Non Surgery Overview

Historically, non-surgical treatment of achilles tendon ruptures was thought to result in much higher rates of re-ruptures in comparison to surgical treatment (on average, 20 percent versus less than 5 percent). Although some older studies found low re-rupture rates for non-surgical treatment, most seemed to find significantly higher re-rupture rates.

However, since around 2008, a number of large reliable studies from various reputable centers around the world have concluded that non-surgical achilles tendon rupture repair is just as effective as surgical repair (in terms of low re-rupture rates and final leg strength), with the added bonus of no surgery related medical or cosmetic side effects.

For a list of these, see: studies and findings in support of non-surgical treatment of achilles tendon ruptures. The key factors in a successful outcome and low re-rupture potential from non-surgical treatment are functional bracing and early weight bearing and mobilization.

Virtually all of the newer studies entailed non-surgical patients following an early mobilization protocol. In the past, most doctors would choose a conservative option of putting a patient’s foot in a cast for up to two or even three months, followed by a boot for many more weeks, followed finally by regular two shoes.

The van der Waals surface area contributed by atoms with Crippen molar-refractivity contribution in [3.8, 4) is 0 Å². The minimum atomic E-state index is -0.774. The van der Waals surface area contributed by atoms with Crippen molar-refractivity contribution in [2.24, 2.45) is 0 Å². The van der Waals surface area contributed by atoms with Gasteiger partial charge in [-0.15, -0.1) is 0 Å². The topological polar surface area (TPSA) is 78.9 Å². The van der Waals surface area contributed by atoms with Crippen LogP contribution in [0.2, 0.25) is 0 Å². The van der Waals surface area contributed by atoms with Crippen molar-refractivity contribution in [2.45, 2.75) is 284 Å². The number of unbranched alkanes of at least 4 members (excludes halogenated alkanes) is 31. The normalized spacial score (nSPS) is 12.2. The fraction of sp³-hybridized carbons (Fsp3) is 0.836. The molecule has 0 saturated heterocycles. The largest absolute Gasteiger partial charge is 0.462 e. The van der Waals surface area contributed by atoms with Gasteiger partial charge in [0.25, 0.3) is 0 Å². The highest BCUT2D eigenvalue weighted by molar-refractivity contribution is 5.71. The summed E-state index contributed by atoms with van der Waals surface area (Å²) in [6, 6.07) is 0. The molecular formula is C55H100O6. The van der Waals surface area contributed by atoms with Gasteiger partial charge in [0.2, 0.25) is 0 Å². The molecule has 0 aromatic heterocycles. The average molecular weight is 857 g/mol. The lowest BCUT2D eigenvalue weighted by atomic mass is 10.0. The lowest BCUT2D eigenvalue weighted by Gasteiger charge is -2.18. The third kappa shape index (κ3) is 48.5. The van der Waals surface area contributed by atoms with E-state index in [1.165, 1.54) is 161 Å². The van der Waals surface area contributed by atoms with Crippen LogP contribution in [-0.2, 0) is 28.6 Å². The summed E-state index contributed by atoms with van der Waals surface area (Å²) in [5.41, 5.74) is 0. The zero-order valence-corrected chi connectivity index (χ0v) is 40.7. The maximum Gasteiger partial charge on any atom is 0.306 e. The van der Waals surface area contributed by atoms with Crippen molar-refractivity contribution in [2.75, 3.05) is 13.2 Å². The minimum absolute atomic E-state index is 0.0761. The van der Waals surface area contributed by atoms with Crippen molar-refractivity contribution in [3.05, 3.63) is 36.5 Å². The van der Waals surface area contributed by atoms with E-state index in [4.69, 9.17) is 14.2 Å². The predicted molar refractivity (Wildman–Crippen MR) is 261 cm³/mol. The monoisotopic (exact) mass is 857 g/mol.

The early mobilization protocol aims to get a patient into a boot after just two weeks in a cast (or right away according to some protocols), and aims to have a non-surgical patient start partial weight bearing and full weight bearing much sooner than in the past.

If you ruptured your achilles and waited for a long time before seeing a doctor, surgery is still almost always the preferred choice of treatment. The main reason for this is that the torn ends of your tendon have probably moved away further than an inch from each other. However, some doctor believe even a several inch separation between torn ends can be healed via the non-surgical route, and one of the new studies seems to support that.

Part of the reason is that it seems like in almost all cases, when an achilles tendon ruptures, there are still connecting fibers between the torn ends. i.e., a full rupture is probably almost never a 100 percent full rupture with just a gap in between and the presence of no connecting fibers. A typical full rupture is generally not a clean cut and separation, but rather, a mop/spaghetti like separation.


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